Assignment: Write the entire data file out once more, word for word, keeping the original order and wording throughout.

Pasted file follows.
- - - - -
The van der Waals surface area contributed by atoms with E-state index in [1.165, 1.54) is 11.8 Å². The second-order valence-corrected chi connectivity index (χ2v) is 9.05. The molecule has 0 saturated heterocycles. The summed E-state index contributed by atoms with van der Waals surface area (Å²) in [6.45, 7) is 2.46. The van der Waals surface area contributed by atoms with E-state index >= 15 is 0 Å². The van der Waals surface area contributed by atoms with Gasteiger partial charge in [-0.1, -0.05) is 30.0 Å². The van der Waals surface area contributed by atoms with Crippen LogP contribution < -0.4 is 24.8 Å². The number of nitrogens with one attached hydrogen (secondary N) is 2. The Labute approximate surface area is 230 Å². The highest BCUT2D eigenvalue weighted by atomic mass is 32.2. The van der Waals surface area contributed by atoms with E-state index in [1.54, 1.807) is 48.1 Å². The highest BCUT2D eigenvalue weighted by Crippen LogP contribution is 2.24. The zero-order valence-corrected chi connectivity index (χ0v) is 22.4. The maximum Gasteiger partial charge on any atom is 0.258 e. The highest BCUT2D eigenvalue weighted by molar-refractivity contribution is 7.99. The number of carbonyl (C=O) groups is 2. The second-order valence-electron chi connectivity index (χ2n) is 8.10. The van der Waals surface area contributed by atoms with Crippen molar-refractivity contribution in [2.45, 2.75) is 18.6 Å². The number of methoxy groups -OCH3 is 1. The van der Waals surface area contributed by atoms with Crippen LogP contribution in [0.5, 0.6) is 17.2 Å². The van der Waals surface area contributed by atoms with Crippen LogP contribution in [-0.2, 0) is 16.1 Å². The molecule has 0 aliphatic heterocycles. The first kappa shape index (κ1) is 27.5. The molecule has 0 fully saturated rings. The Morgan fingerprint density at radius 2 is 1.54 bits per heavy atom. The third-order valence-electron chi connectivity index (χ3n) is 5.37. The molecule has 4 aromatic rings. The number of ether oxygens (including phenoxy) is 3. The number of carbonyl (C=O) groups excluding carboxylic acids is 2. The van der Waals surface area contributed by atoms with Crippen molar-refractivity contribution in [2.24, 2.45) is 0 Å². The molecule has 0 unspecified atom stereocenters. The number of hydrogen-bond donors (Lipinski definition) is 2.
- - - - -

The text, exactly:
The van der Waals surface area contributed by atoms with E-state index in [1.165, 1.54) is 11.8 Å². The second-order valence-corrected chi connectivity index (χ2v) is 9.05. The molecule has 0 saturated heterocycles. The summed E-state index contributed by atoms with van der Waals surface area (Å²) in [6.45, 7) is 2.46. The van der Waals surface area contributed by atoms with E-state index >= 15 is 0 Å². The van der Waals surface area contributed by atoms with Gasteiger partial charge in [-0.1, -0.05) is 30.0 Å². The van der Waals surface area contributed by atoms with Crippen LogP contribution < -0.4 is 24.8 Å². The number of nitrogens with one attached hydrogen (secondary N) is 2. The Labute approximate surface area is 230 Å². The highest BCUT2D eigenvalue weighted by atomic mass is 32.2. The van der Waals surface area contributed by atoms with E-state index in [1.54, 1.807) is 48.1 Å². The highest BCUT2D eigenvalue weighted by Crippen LogP contribution is 2.24. The zero-order valence-corrected chi connectivity index (χ0v) is 22.4. The maximum Gasteiger partial charge on any atom is 0.258 e. The highest BCUT2D eigenvalue weighted by molar-refractivity contribution is 7.99. The number of carbonyl (C=O) groups is 2. The second-order valence-electron chi connectivity index (χ2n) is 8.10. The van der Waals surface area contributed by atoms with Crippen molar-refractivity contribution in [2.45, 2.75) is 18.6 Å². The number of methoxy groups -OCH3 is 1. The van der Waals surface area contributed by atoms with Crippen LogP contribution in [0.5, 0.6) is 17.2 Å². The van der Waals surface area contributed by atoms with Crippen LogP contribution in [-0.2, 0) is 16.1 Å². The molecule has 0 aliphatic heterocycles. The first kappa shape index (κ1) is 27.5. The molecule has 0 fully saturated rings. The Morgan fingerprint density at radius 2 is 1.54 bits per heavy atom. The third-order valence-electron chi connectivity index (χ3n) is 5.37. The molecule has 4 aromatic rings. The number of ether oxygens (including phenoxy) is 3. The number of carbonyl (C=O) groups excluding carboxylic acids is 2. The van der Waals surface area contributed by atoms with Crippen molar-refractivity contribution in [2.24, 2.45) is 0 Å². The molecule has 0 unspecified atom stereocenters. The number of hydrogen-bond donors (Lipinski definition) is 2.